Pet bobcats instinctively like to use human toilet to poop and pee

This is a story from Melissa, Texas, USA of a couple of pet bobcats adopted quite recently by Mick and Melissa. They have made a video of their experiences of living with the bobcats. Melisssa says that bobcats like to hide the smell of their feces and urine when living in the wild. They do this by using a pond or a stream. This is why they took to using the human toilet so naturally. 

Melissa play-fights with one of the bobcats
Melissa play-fights with one of the bobcats. Watch those hands. A bobcat bite can break the
bones of the hands according to Melissa. Screenshot.

My research indicates that bobcats don't normally hide their feces in the wild. In fact they create a bobcat feces toilet! I visualise mounds of poo at an important place in their home range. They tend to mark territory at the boundaries of their home range using poop, pee and scraping the ground. This contradicts Melissa but I sure that she is correct in saying that the bobcats used the toilet naturally.

So what is going on? It seems that they want to hide the smell of their poop. Sometimes in the wild bobcats need to be invisible. Perhaps it might be a female with her cubs. Or a juvenile bobcat. My reading of the situation is that Melissa and Mick's bobcats are feeling a little anxious and don't feel confident enough to mark territory.

Pet bobcat instinctively pees and poops in human toilet the owner said
Pet bobcat instinctively pees and poops in human toilet the owner said. Screenshot.

They probably don't feel that it is their territory but the territory of their owners. Perhaps as they become more bold and older their toilet habits might change.

Melissa does not say if the bobcats have sprayed urine against the walls as is commonplace in captive medium-sized wild cat pets. The serval is another example.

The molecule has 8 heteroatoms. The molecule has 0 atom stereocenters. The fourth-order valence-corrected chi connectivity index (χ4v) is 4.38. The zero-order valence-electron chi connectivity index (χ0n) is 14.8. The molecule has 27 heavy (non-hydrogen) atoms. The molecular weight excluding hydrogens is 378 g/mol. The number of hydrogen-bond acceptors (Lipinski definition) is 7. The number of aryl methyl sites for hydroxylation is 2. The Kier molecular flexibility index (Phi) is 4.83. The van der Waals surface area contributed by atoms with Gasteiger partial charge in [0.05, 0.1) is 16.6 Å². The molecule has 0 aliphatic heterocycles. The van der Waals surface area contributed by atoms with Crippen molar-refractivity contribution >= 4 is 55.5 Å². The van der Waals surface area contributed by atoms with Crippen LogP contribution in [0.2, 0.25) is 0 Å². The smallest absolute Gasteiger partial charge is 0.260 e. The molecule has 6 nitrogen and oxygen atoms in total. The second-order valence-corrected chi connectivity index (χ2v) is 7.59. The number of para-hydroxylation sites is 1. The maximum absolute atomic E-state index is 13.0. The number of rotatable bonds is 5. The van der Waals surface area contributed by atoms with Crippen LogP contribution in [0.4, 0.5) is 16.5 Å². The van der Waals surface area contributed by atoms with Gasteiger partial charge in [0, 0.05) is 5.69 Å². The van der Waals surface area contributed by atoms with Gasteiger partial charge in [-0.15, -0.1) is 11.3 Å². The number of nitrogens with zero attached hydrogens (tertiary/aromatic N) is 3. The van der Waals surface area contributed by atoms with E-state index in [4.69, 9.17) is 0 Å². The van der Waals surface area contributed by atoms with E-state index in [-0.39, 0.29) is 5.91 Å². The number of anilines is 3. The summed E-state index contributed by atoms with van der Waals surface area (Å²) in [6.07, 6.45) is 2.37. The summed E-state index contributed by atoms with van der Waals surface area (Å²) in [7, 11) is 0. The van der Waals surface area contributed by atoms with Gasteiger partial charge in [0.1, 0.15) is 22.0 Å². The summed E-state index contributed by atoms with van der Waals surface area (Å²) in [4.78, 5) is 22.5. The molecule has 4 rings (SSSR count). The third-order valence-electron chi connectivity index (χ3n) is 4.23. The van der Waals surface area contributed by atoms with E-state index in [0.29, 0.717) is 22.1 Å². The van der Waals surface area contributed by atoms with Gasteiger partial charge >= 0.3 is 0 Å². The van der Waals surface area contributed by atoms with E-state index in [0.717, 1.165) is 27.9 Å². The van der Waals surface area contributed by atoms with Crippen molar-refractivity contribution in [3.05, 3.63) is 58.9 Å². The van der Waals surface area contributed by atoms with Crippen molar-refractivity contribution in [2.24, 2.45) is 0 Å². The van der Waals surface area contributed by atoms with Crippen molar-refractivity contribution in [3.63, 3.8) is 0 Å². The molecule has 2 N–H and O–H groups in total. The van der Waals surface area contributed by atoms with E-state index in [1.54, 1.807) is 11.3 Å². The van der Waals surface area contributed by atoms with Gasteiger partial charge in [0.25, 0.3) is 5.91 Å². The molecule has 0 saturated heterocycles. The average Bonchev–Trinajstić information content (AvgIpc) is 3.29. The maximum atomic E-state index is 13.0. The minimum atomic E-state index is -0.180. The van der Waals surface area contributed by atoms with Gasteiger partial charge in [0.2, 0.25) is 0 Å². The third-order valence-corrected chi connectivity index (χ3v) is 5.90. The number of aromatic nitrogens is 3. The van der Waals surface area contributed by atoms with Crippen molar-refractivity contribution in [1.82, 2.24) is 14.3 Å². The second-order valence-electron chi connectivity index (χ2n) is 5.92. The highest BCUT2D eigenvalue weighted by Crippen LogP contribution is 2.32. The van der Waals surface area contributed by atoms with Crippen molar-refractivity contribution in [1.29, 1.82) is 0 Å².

There are many cases of serval owners giving up and abandoning their exotic pets to sanctuaries because it all becomes to much hassle.

Bobcats can live long lives at about 30 years in captivity. They are the longest lived wild cat species in captivity. If Melissa and Mick are around 40 years old they'll be looking after these gorgeous bobcats when they are approaching 70. Can they do it? Will they tire of it or will their circumstances change so that they can no longer care for the cats?

Melissa admits to getting scratched and even suffering from broken bones in her hands because the bite of these cats is very strong. Not many people are able to accept that. Some delcaw their exotic pet cats. I can't tell if these bobcats are declawed. I don't think they are and I sincerely hope not. It is a very cruel operation.

Bobcat peeing and pooping in a human toilet
Bobcat peeing and pooping in a human toilet. Screenshot.

As you can see, I am against wild cats as pets because ultimately it works against conservation of these animals. So much better to let them live out their lives naturally in the wild and allow them the space and peace to do it.

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